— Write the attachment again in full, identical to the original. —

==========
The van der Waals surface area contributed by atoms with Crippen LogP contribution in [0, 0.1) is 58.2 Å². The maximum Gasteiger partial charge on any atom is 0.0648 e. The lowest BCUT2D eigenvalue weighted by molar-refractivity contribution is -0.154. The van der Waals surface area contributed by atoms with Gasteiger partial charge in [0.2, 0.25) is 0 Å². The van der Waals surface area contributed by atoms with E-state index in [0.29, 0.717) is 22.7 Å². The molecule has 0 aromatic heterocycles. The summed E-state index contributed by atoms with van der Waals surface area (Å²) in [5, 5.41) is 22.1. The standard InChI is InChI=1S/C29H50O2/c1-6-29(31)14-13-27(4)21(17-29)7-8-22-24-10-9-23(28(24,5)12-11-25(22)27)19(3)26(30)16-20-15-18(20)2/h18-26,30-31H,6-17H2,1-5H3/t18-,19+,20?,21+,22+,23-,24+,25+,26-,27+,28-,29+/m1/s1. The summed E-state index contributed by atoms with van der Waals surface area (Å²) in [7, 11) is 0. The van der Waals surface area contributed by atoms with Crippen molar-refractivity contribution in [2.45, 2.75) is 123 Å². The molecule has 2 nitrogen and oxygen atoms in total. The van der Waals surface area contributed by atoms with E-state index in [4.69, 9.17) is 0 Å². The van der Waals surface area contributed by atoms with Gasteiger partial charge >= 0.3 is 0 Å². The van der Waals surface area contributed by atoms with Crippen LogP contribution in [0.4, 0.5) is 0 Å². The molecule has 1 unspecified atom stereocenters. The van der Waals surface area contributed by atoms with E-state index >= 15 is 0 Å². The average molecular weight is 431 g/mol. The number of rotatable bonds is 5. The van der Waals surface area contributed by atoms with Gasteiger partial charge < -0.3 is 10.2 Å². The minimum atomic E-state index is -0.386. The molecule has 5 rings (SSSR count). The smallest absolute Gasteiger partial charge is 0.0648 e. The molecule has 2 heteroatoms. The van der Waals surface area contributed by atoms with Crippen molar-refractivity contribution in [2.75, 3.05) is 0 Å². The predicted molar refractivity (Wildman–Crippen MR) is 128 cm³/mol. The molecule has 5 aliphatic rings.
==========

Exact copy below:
The van der Waals surface area contributed by atoms with Crippen LogP contribution in [0, 0.1) is 58.2 Å². The maximum Gasteiger partial charge on any atom is 0.0648 e. The lowest BCUT2D eigenvalue weighted by molar-refractivity contribution is -0.154. The van der Waals surface area contributed by atoms with Gasteiger partial charge in [0.2, 0.25) is 0 Å². The van der Waals surface area contributed by atoms with E-state index in [0.29, 0.717) is 22.7 Å². The molecule has 0 aromatic heterocycles. The summed E-state index contributed by atoms with van der Waals surface area (Å²) in [5, 5.41) is 22.1. The standard InChI is InChI=1S/C29H50O2/c1-6-29(31)14-13-27(4)21(17-29)7-8-22-24-10-9-23(28(24,5)12-11-25(22)27)19(3)26(30)16-20-15-18(20)2/h18-26,30-31H,6-17H2,1-5H3/t18-,19+,20?,21+,22+,23-,24+,25+,26-,27+,28-,29+/m1/s1. The summed E-state index contributed by atoms with van der Waals surface area (Å²) in [7, 11) is 0. The van der Waals surface area contributed by atoms with Crippen molar-refractivity contribution in [2.45, 2.75) is 123 Å². The molecule has 2 nitrogen and oxygen atoms in total. The van der Waals surface area contributed by atoms with E-state index in [4.69, 9.17) is 0 Å². The van der Waals surface area contributed by atoms with Gasteiger partial charge >= 0.3 is 0 Å². The van der Waals surface area contributed by atoms with Crippen LogP contribution in [0.4, 0.5) is 0 Å². The molecule has 1 unspecified atom stereocenters. The van der Waals surface area contributed by atoms with E-state index >= 15 is 0 Å². The average molecular weight is 431 g/mol. The number of rotatable bonds is 5. The van der Waals surface area contributed by atoms with Gasteiger partial charge < -0.3 is 10.2 Å². The minimum atomic E-state index is -0.386. The molecule has 5 rings (SSSR count). The smallest absolute Gasteiger partial charge is 0.0648 e. The molecule has 2 heteroatoms. The van der Waals surface area contributed by atoms with Crippen molar-refractivity contribution in [2.75, 3.05) is 0 Å². The predicted molar refractivity (Wildman–Crippen MR) is 128 cm³/mol. The molecule has 5 aliphatic rings.